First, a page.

Several years ago, Otherlab's Jonathan Bachrach and Saul Griffith, former BB guestblogger and MacArthur "Genius" received a DARPA grant to develop algorithms that convert 3D objects into 2D pattern pieces. Those pieces can then be fabricated out of myriad materials and fastened together to make the 3D object. While DARPA is a defense department outfit, Saul and Jonathan were encouraged to find other non-defense uses for their futuristic design/manufacturing tech. Of course, they had lots of fun doing just that. Last year, Saul showed me some ingenious snap-together kids toys they had prototyped. And now, they've teamed up with Betabrand to apply their algorithm to clothing, such as this new "DARPA Hoodie." From an interview with Bachrach:
My end-to-end software tool chain takes 3D surface files and produces 2D vector files with nested flat parts with all the necessary part numbers, bend lines, angles and joinery ready to cut and easy to assemble. The bend and joinery mechanisms are completely customizable for the particular material type and desired look such as pop rivets, welded seams, and press fit.DARPA Hoodie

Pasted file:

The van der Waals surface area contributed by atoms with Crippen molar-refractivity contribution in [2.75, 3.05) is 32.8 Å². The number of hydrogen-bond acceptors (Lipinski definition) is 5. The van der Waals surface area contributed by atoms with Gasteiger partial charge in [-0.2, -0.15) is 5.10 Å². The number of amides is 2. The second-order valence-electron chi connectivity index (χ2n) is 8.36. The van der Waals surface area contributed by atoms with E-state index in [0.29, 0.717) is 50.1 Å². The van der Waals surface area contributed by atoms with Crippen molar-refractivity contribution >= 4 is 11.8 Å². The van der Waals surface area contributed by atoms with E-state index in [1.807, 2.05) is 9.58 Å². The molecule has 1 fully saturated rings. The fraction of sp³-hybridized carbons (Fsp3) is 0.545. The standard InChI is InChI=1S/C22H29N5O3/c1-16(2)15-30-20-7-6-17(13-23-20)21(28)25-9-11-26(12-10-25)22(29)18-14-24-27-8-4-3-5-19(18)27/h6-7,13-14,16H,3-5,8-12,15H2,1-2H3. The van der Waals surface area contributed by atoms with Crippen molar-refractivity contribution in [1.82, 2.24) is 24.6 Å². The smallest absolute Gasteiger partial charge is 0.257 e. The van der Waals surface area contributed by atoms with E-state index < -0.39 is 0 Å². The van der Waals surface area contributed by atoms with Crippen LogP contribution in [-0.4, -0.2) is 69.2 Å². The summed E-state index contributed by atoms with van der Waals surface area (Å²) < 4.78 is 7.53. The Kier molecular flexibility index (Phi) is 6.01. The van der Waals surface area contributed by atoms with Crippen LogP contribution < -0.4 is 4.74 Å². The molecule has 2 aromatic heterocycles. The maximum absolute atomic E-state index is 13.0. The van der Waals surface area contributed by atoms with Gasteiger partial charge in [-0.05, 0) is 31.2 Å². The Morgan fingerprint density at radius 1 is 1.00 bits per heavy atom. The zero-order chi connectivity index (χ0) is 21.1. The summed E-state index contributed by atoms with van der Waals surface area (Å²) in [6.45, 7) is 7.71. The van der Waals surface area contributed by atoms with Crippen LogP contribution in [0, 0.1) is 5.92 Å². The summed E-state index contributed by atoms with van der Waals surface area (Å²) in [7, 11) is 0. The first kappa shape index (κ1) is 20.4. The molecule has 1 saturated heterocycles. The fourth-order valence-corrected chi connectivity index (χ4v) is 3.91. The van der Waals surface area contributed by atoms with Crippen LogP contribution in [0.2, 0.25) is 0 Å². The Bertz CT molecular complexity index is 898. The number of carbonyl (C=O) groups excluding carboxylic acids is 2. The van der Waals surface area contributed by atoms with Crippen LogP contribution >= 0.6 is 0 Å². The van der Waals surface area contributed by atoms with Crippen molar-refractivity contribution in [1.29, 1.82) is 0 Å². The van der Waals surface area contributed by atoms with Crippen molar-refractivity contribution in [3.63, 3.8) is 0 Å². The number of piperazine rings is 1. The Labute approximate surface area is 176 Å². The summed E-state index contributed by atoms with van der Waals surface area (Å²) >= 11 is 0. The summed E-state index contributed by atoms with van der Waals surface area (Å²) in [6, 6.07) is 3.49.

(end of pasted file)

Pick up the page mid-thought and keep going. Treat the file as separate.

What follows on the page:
The tool creates the opportunity for greatly lowering the time of manufacturing and for creating a unique algorithmic design quality.
The 2D panels are created based on a customizable goodness measure that first ensures that panels are flattenable with low distortion and from there guides the formation of panels towards a user’s desired shape, for example, equal sized, fewest number, etc.
We have previously applied this algorithm towards making a better t-shirt and more recently have been working with Betabrand on making a hoodie.
For clothing, the automatic panelizer opens up the possibility for custom clothing and better fits for stiffer materials.
The hoody was created algorithmically from a 3D triangular mesh for an average six foot male, downsampled to 100 triangles, deconstructed into 12 panels of high grade nylon, and finally sewn together with externally visible red thread.
David Pescovitz is Boing Boing's co-editor/managing partner. He's also a research director at Institute for the Future. On Instagram, he's @pesco.